An analysis of “In the Waiting Room” from Elizabeth Bishop
There are few poets in 20th century, who portrayed their life in their poems as prolifically and thoroughly detailed as Elizabeth Bishop. Nevertheless, she became a prominent figure only in the end of the 20th century, and would be acknowledged by many critics as one of the greatest American poets just after her death. Her poetry would certainly be “placed” in the era of many categories such as postmodernism, post colonialism and so on. She never wanted to be considered as a lesbian or even a feminist poet, even though Bishop vehemently favoured feminism. What made Bishop a prolific poet, is the different fluctuation stages of her life and her ability to draw objective images from them. Since at a very early age, Elizabeth Bishop experienced her father’s death, and later on, as a result, her mother’s mental illness. After her mother was confined in a psychiatric hospital, Bishop was taken by her grandparents to live in Nova Scotia; a period she attributed in her writings. Later on, she was adopted by her paternal family and moved to Worcester, Massachusetts. However, during her stay in Worcester, Bishop felt lonely and never quite enjoyed the life there. This disliked lifestyle was accompanied with chronic asthma, which followed her for the rest of life. After a while, she was sent to Vasscar College to finish her graduate degree. The years that she spent there were more than significant to her career, as she met Marianne Moore, a Pulitzer Prize winner. Moore encouraged and invigorated Bishop’s affection for poetry. The two established a relationship that often is considered as a mother-daughter paradigm and it lasted until Moore’s death. Moreover, because of her inheritance, she had an independent income, which she used mostly to travel. One of the most notable travels she took was in Brazil, where she met a girl, who with, later on, she established a relationship. This relationship aggravated in its late years, and left Bishop emotionally unstable causing her depression, alcoholism and so on. When her former lover committed suicide, she moved to the United States, until her death in 1797. Furthermore, Bishop during her lifetime was awarded and honoured by many prices such as, Pulitzer Prices for Poetry in 1956, American Academy of Arts at the Library of the Congress in 1950, National Book Award for Poetry in 1970, and the most recent one is New York Writers Hall of Fame in 2010. In this paper, I am going to analyse Bishop’s “In the Waiting Room”; an ambiguous poem she wrote during her stay in Worcester. The venture to becoming an adult sometimes can be overwhelming and very hard to handle. Very often, when young, during this course of this journey, people have the feeling of uncertainty and intimidation; feelings that do not seem to assuage over the time. Through a lengthy stanza of fifty three lines and a free verse, with no set of scheme of rhyme or even a specific meter, Elizabeth Bishop portrays, a detailed moment of hers as a young child, who’s waiting in the dentist’s waiting room for her aunt, while she is getting her teeth fixed. This poem tries to explain the young girl’s path through a period of self-awareness and therefore a realization of where she stands among the other people and why is she different from them. On one hand she feels that she is separated from the people waiting in the waiting room, portraying them as “grown-ups” but on the other she feels that she is connected to her aunt, who midway through the poem, she thinks that the aunt and her are the same person. The poem starts off by describing the place of the waiting room.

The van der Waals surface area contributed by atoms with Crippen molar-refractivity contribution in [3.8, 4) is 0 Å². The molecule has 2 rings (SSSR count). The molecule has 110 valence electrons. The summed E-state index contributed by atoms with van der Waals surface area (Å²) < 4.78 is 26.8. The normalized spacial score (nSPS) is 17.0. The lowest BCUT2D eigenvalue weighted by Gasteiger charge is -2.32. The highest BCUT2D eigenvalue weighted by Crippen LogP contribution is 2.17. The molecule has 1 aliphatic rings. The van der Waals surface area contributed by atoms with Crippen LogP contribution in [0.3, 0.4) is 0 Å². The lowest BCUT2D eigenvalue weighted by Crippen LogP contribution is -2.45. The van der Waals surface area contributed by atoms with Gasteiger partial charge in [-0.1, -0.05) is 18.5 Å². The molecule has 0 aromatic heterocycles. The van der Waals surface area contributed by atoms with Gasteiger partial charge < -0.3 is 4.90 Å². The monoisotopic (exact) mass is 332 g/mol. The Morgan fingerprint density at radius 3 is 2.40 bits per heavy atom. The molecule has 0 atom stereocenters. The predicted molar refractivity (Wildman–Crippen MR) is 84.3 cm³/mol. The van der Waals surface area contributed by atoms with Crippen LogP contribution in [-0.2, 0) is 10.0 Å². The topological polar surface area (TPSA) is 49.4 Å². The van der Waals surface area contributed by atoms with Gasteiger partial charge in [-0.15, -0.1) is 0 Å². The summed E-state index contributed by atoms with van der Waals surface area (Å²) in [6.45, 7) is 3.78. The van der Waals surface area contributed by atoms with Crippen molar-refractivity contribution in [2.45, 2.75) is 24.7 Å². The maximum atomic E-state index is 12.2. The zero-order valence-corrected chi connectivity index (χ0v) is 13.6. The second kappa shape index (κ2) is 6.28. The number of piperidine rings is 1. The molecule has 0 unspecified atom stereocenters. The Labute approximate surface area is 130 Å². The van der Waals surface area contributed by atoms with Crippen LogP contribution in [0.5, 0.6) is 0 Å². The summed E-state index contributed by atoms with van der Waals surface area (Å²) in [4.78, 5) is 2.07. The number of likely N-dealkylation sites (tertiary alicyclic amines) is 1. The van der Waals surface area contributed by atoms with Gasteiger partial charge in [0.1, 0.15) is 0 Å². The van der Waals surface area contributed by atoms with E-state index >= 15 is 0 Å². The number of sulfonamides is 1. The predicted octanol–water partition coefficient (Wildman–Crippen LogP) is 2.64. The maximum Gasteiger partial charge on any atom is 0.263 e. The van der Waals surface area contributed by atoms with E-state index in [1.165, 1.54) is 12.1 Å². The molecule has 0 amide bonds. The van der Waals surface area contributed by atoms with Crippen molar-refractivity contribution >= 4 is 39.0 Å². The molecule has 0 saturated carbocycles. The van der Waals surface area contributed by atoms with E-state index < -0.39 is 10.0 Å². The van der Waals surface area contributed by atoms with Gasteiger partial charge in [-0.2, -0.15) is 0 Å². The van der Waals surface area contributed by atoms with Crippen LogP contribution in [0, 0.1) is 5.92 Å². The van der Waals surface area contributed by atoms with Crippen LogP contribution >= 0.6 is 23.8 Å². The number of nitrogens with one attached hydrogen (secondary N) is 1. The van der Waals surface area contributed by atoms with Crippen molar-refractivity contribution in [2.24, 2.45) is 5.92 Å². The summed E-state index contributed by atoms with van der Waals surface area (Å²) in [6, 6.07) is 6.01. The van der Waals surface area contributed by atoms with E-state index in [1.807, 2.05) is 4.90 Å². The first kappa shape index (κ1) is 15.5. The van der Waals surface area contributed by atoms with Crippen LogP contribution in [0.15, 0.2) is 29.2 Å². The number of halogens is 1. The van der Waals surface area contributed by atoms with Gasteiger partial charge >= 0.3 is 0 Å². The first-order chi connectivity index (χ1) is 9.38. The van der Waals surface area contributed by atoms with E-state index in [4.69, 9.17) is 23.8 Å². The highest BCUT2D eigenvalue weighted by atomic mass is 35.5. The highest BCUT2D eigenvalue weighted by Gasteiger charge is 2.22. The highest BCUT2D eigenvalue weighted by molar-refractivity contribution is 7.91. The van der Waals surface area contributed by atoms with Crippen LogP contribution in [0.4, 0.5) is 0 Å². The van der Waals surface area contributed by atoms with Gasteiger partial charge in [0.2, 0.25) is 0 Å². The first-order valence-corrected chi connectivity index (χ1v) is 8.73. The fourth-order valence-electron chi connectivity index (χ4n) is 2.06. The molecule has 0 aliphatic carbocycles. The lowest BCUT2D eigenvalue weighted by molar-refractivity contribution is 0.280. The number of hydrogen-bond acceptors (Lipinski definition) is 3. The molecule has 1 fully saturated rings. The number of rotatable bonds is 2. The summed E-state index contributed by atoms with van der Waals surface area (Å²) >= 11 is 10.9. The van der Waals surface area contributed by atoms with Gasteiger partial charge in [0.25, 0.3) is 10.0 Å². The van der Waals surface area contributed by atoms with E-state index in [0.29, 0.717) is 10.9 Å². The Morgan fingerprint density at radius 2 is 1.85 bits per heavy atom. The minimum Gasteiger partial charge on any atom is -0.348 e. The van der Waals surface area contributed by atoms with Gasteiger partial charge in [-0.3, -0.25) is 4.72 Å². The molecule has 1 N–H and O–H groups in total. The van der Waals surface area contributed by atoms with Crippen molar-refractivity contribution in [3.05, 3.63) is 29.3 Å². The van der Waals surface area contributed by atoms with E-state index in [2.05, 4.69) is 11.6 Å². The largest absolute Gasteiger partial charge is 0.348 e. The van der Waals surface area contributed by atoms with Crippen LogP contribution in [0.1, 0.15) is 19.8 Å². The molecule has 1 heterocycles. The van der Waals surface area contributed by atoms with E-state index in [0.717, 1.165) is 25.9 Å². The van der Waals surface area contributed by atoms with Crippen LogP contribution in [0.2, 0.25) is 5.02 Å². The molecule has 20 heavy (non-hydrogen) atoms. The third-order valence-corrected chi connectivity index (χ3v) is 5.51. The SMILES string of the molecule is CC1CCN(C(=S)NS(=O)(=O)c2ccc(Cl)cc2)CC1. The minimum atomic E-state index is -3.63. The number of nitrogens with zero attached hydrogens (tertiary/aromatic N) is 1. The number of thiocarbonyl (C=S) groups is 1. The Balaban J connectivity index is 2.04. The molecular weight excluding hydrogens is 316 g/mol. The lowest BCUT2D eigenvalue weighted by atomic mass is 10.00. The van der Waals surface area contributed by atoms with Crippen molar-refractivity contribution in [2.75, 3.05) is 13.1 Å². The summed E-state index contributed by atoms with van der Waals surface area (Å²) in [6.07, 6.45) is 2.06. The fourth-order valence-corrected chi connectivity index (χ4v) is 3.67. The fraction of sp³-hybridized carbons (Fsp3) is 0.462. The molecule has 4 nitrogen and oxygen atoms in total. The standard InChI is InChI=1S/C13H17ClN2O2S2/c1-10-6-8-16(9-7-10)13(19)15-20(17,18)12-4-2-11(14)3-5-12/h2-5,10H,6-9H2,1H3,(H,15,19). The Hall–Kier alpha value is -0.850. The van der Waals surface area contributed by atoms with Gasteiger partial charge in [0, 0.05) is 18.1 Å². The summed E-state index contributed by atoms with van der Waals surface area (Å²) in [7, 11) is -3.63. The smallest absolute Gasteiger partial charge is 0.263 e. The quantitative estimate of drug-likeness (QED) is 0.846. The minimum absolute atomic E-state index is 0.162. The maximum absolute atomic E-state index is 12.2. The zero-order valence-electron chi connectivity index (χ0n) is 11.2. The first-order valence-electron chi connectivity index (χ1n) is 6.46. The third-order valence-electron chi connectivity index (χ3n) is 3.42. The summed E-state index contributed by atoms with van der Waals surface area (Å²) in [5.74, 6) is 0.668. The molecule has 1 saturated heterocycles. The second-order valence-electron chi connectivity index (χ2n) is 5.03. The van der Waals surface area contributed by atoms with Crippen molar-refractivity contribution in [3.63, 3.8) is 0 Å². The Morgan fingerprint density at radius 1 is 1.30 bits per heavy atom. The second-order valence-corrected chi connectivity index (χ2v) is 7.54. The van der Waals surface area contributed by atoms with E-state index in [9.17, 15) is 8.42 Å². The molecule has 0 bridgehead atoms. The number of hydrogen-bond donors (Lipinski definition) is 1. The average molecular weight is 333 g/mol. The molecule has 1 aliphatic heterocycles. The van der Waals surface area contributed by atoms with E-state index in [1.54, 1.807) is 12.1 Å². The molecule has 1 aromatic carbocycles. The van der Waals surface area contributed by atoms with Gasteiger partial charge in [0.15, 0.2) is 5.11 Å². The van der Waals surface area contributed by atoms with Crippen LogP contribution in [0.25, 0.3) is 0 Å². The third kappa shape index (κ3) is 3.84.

“It was winter. It got dark
early. The waiting room
was full of grown-up people,
arctics and overcoats,
lamps and magazines.”
Here, the author tries to convey the mood of the room, where the story takes place. These lines lead us to think that the young girl was not feeling very comfortable...
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